And lastly, I can’t even think about the Camino without remembering the amazing
people. You will meet soooo many people.
All for a reason, season or lifetime. Some become friends forever. The veterans
who I thought about every day, thank you for welcoming me to your circle.
Your strength and resiliency humble me. I live for you. I live to serve. You push me to be better. Thank you.
My advice to everyone
past, present and future walkers… and especially the veterans by my side or in
my mind –
This life is your story. You have such depth behind those eyes. You
all have seen darkness. You are all stronger than it. Leave it past
but stay badass. Fight for happiness, honor and integrity every day. Eyes
follow you. You all inspire others.
Even others that never speak a word to you. Soldier, you carry yourself different than
the rest of the world… Be a good example.
Here. On the Camino. Away from the real world. (Remember it? Hold onto it.)
I challenge everyone
to reflect and redefine success the Camino way. Wealth and power have no
place here. We are all equals.
Or is this the real
world? Can you live this every day? Avoid society’s trap. Build your
walls and don’t let hate, selfishness, and fear enter your heart.
Redefine success. Shift from external comparisons to
internal. Take this home. Don’t accumulate wealth or buy
Live simply so others may simply live.
Spend money on
experiences. Spend time on relationships
with people. Seek fulfillment, good health, and wellbeing. Ignore the norms, be the change. Be
fiercely independent in this world of lemmings. Seek others like you.
Never forget there is
strength in asking for support from friends. Us. Your Camino family
and your veteran family. The world is full of media & bad
advice. Come here for help. If you refuse help, you rob a friend of
their fulfillment in helping you. Give
and receive help. It is rewarding.
Beautiful souls. (That’s you.) Be
you. Fight those demons and daily grinds. You are so strong.
Stand for what you believe. You are elite. Only a small group of
people serve. Less walk the Camino. You know better than to wait for
superman. You are superman, yet that is a
lonely path. Stay strong my
brothers & sisters in arms. We are in this together no matter how far
away in time and space. I am so proud of each of you. I can’t
wait to see where our paths cross again someday. Be true to
yourself. Learn, smile, and appreciate every day.
(PS. PA has its doors open for you and I like
Oh, and if you’re still reading this, there was some not-so
awesome there… Just to keep it real…
Well… most nights you get no sleep worrying about
bed bugs. Then, you don’t care about the
bedbugs, you just wish the noisy snoring next to you to stop. I mean, how can you make noise on both inhale
and exhale? I mean… try it. This is a hard skill! Typically, you do sleep a few hours and your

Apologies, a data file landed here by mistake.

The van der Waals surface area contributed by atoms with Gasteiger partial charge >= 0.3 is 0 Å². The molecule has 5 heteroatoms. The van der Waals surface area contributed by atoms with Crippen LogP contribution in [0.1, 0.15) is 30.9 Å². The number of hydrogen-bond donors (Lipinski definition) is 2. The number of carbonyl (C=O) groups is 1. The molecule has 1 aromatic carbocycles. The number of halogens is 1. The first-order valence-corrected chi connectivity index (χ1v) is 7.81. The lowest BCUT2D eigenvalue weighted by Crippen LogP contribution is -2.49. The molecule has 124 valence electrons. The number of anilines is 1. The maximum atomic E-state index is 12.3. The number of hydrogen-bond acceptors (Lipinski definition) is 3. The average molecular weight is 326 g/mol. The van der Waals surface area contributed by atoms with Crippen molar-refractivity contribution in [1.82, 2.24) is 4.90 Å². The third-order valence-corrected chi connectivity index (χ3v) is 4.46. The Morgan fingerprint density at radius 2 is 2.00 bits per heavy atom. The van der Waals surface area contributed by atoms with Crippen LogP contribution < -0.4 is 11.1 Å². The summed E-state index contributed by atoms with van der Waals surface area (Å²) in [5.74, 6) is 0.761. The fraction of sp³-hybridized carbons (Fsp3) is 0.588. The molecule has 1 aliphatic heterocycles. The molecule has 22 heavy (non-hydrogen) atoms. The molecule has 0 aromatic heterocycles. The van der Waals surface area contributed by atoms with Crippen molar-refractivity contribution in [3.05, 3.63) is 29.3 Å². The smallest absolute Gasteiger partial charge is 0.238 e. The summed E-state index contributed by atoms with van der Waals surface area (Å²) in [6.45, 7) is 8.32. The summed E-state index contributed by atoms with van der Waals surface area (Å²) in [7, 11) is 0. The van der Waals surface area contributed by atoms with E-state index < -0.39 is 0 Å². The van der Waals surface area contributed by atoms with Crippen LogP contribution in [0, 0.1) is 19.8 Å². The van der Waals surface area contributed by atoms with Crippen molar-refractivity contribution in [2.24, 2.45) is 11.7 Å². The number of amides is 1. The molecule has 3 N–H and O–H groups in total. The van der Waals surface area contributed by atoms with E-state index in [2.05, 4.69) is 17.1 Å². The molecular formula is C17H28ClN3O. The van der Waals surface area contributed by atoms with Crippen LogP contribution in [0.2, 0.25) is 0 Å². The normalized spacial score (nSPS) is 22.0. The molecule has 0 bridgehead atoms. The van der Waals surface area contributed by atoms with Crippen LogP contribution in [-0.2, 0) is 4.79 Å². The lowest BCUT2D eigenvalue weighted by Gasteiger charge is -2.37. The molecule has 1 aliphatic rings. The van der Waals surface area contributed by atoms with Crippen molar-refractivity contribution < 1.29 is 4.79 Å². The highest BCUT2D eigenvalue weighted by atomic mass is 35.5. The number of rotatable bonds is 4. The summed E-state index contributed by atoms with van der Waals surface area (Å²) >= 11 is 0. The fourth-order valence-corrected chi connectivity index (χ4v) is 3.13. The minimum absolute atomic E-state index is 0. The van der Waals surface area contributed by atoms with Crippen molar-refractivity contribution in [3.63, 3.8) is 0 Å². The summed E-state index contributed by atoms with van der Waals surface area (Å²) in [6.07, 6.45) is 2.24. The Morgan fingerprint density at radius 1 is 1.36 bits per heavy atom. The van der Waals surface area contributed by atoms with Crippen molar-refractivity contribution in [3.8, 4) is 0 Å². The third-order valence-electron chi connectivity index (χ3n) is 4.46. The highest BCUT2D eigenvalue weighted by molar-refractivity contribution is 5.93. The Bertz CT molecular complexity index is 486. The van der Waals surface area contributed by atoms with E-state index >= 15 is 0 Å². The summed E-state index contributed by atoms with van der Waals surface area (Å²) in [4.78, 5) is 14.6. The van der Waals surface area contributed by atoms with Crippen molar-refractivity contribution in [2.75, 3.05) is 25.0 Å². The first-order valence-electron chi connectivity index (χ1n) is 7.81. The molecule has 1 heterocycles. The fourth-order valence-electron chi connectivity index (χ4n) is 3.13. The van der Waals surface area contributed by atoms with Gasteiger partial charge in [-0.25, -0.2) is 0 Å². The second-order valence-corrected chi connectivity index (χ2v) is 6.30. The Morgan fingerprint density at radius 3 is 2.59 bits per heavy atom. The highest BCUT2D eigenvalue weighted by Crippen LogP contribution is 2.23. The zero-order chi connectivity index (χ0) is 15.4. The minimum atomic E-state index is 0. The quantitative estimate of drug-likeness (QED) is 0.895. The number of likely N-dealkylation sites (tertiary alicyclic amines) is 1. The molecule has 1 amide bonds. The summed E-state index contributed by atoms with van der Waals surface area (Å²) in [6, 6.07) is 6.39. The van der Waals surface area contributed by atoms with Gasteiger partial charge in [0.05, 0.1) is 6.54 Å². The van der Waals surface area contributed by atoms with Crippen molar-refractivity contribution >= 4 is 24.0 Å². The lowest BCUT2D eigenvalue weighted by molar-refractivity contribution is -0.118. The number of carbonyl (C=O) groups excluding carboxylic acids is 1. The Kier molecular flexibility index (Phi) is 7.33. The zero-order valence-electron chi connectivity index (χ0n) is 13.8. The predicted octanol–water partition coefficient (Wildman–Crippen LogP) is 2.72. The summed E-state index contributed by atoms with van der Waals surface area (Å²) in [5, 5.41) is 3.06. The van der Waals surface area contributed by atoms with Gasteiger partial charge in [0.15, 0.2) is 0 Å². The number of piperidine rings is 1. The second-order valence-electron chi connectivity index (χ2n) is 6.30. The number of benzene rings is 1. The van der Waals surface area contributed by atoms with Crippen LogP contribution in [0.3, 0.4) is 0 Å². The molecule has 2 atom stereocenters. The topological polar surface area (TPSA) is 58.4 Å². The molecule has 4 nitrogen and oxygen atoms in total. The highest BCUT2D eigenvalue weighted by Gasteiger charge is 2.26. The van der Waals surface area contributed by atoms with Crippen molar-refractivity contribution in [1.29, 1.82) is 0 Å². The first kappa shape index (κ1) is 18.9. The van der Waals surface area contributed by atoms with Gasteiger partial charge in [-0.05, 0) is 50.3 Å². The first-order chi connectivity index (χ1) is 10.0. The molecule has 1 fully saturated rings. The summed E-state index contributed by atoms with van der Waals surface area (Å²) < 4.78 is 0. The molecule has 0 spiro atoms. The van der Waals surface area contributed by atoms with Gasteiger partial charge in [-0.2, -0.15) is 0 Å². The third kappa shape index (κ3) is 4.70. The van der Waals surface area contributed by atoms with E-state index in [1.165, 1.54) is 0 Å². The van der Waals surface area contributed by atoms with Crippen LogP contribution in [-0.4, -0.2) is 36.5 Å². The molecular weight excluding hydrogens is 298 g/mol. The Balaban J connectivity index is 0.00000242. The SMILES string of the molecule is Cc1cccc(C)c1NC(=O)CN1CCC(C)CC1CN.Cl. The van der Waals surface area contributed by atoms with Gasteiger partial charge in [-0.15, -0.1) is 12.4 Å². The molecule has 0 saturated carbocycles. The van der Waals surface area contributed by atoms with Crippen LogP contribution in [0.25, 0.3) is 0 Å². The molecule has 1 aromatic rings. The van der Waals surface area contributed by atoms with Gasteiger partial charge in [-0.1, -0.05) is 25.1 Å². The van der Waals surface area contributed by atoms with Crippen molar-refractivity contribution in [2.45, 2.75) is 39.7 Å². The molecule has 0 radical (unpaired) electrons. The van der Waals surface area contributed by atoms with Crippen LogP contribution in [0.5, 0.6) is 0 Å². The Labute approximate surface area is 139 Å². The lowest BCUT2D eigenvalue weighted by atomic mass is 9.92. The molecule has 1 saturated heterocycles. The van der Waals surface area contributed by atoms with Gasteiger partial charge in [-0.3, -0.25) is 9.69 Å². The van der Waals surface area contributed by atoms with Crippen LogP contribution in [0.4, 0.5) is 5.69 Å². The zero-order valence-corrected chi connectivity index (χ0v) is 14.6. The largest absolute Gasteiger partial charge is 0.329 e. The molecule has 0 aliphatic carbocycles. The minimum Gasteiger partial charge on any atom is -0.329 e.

bunkmate decides it is time for a restroom break and the squeaking bed springs
wake you with a start. When you look at
your phone, you realize it is not charging because there are too many on the
same circuit. Eventually, you are just
thankful there is a path to walk and morning finally comes. If you’re smart, you packed last night and
can start walking to catch sunrise on the trail. Maybe tonight will be quieter. Always be an optimist.
Anyway, another life
metaphor… Forgive the bad and remember
the good. It’s the balance of the two
that makes this world worth living. If
you’re one a down day, there will be an up.
Trust it. I promise you. And if you can’t see it…. come see me! I might be having a bad day, too. And I know a visitor will change my
What is the Camino like? That’s a tough question. It’s fluid, changing day after day. Just like life.
In the beginning, the first few days, it takes you over mountains that truly humble you. But they also make you proud once you reach the summit. The beauty of the views takes your breath away. Slowly you get stronger physically.
With those first days also comes the first stories of fellow pilgrims. They are impressive, to say the least. They are good in many ways and make you realize that you are not alone fighting your battle. They show you the good and openness in others. War makes you forget that at times.
After that you hit the planes with endless roads. You realize soon that they are even more of a challenge. You are under constant attack of your own thoughts and memories. Slowly you hear more and more stories and in some of those stories there are answers to the questions you have been struggling with. They change your point of view on many levels. Again, it remains a battle, but at this point we are fighting together. It gets emotional at times, but that doesn’t matter anymore. We all have our moments and we all have each other’s back. No shame. Even the biggest and toughest cry. It’s good to let it out. After all this we have a beer or some wine and laugh it off